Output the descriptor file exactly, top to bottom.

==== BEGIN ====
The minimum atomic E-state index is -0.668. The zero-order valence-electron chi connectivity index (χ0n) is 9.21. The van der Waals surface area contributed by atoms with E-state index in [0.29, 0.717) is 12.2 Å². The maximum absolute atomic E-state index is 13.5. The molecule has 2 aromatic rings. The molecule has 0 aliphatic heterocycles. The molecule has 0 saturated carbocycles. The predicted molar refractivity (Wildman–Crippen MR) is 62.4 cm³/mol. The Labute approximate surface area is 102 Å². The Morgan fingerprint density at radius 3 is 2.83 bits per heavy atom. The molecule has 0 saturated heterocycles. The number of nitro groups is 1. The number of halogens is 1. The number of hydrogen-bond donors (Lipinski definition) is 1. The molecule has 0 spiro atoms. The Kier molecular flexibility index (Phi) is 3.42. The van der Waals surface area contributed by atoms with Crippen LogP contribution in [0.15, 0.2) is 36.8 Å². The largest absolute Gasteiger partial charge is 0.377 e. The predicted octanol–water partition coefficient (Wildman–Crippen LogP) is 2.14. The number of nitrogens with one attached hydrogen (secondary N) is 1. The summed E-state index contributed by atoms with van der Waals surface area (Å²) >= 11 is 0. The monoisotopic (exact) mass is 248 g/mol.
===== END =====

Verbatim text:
The minimum atomic E-state index is -0.668. The zero-order valence-electron chi connectivity index (χ0n) is 9.21. The van der Waals surface area contributed by atoms with E-state index in [0.29, 0.717) is 12.2 Å². The maximum absolute atomic E-state index is 13.5. The molecule has 2 aromatic rings. The molecule has 0 aliphatic heterocycles. The molecule has 0 saturated carbocycles. The predicted molar refractivity (Wildman–Crippen MR) is 62.4 cm³/mol. The Labute approximate surface area is 102 Å². The Morgan fingerprint density at radius 3 is 2.83 bits per heavy atom. The molecule has 0 saturated heterocycles. The number of nitro groups is 1. The number of halogens is 1. The number of hydrogen-bond donors (Lipinski definition) is 1. The molecule has 0 spiro atoms. The Kier molecular flexibility index (Phi) is 3.42. The van der Waals surface area contributed by atoms with Crippen LogP contribution in [0.15, 0.2) is 36.8 Å². The largest absolute Gasteiger partial charge is 0.377 e. The predicted octanol–water partition coefficient (Wildman–Crippen LogP) is 2.14. The number of nitrogens with one attached hydrogen (secondary N) is 1. The summed E-state index contributed by atoms with van der Waals surface area (Å²) >= 11 is 0. The monoisotopic (exact) mass is 248 g/mol.